The folks traveled with us on family history trips to Buxton and Ottumwa, Iowa, where Mom's Swedish Carlberg relatives are buried, and to Sterling, Illinois and Goodland, Kansas where some from Dad's side of the family lived. Freeland Cemetery, named for William's brother James, is located northeast of Goodland on land James farmed.

In 1989, when daughter Mariya was just 3, we went to Waukesha County, Wisconsin where my great-great grandparents John and Eliza Stewart, and many of their children are buried. As we went stone by stone, it was obvious not many of them lived past young adulthood, if that long. But the solemnity of seeing those graves was countered when we returned to the car. Art turned the key and the radio blared, the wipers swept across a dry windshield and the fan pumped hot air into the vehicle. "Supervised" by Art's Mom Donna, Mariya had been pretending she was driving and had played with every knob and button in the car. I still laugh when I think of that.

Today when I am in a cemetery, I may feel as if my ancestors are looking over my shoulder. Perhaps that isn't so strange, for while people here seem more interested in candy, costumes and haunted houses on Halloween, in Mexico and other Latin American countries, people celebrate All Saints Day on Nov. 1 and All Souls Day on Nov. 2 to honor their deceased relatives. They view death as a natural part of the human cycle and look forward to those days each year not with sadness, but with joy.

Sister Gaila, who lives in La Paz, Bolivia, said at noon every Nov. 1, her husband Humberto makes a small "ofrenda" (altar), where he places candles, food his loved ones liked, and photos of his parents and our parents on a small table to remember them.

"He prays for all who have passed," Gaila said. "And then he removes everything at noon on Nov. 2. Then he goes to the cemetery to pray with his sister Hilda and they put flowers on their parents' graves ... and they sit there and reminisce."

In the late 19th century and early 20th century, people in America often picnicked in the local cemetery. It was a quiet place and, once the tradition of burying loved ones on the family farm faded, it was comforting to be near them in the local burying grounds.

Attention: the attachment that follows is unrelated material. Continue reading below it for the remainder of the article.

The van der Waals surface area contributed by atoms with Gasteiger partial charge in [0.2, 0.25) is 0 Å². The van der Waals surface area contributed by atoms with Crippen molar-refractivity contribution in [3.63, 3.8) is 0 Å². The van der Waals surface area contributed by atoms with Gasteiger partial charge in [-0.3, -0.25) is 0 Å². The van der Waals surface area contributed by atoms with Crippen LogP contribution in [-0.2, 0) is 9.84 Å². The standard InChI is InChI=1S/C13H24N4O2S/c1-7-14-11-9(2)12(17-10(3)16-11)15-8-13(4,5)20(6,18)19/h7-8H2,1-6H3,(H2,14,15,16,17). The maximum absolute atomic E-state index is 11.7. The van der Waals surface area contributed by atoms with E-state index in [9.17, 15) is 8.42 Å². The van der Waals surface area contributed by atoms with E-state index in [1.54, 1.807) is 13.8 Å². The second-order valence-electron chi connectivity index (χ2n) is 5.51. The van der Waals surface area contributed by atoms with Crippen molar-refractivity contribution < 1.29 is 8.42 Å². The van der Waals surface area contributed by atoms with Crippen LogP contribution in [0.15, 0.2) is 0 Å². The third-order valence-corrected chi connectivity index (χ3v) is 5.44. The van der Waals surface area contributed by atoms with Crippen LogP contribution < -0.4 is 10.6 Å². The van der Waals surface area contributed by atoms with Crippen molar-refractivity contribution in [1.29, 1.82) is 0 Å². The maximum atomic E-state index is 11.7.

That's not unlike one of my late husband Jerome's brothers. He said he sits near Jerome's headstone every now and then to talk and have a beer with him.

So life is often what you make it. Rather than seeming creepy, to me, cemeteries are a comforting connection to the past.

Top, l-r: Freeland's father next to his Great-Grandfather Sam's tombstone in Sterling, Illinois; daughters Katie, left, and Mariya with Freeland by the tombstone in the Moneymore, Northern Ireland cemetery for their Carndaisy Stewarts; Karl Marx tombstone in London's Highgate cemetery; Mariya with a gingerbread man she made next to her biological father's grave marker in the Viola, Kansas cemetery. Bottom, l-r: Rob Roy's memorial in Balquhidder, Scotland; Lorraine American Cemetery in St. Avold, France; siblings Gaila, Gloria and David by their parents' marker in the Burns, Kansas cemetery.

Humberto's ofrenda. Near the top are pictures of family members who have died. From left-to-right, his father and mother, Gaila's and my mother and father, and a photo of Dad with his siblings as children. Just below in the center is a photo of my sister-in-law Linda, who died this past August. In front of the photos are drink and food they might like.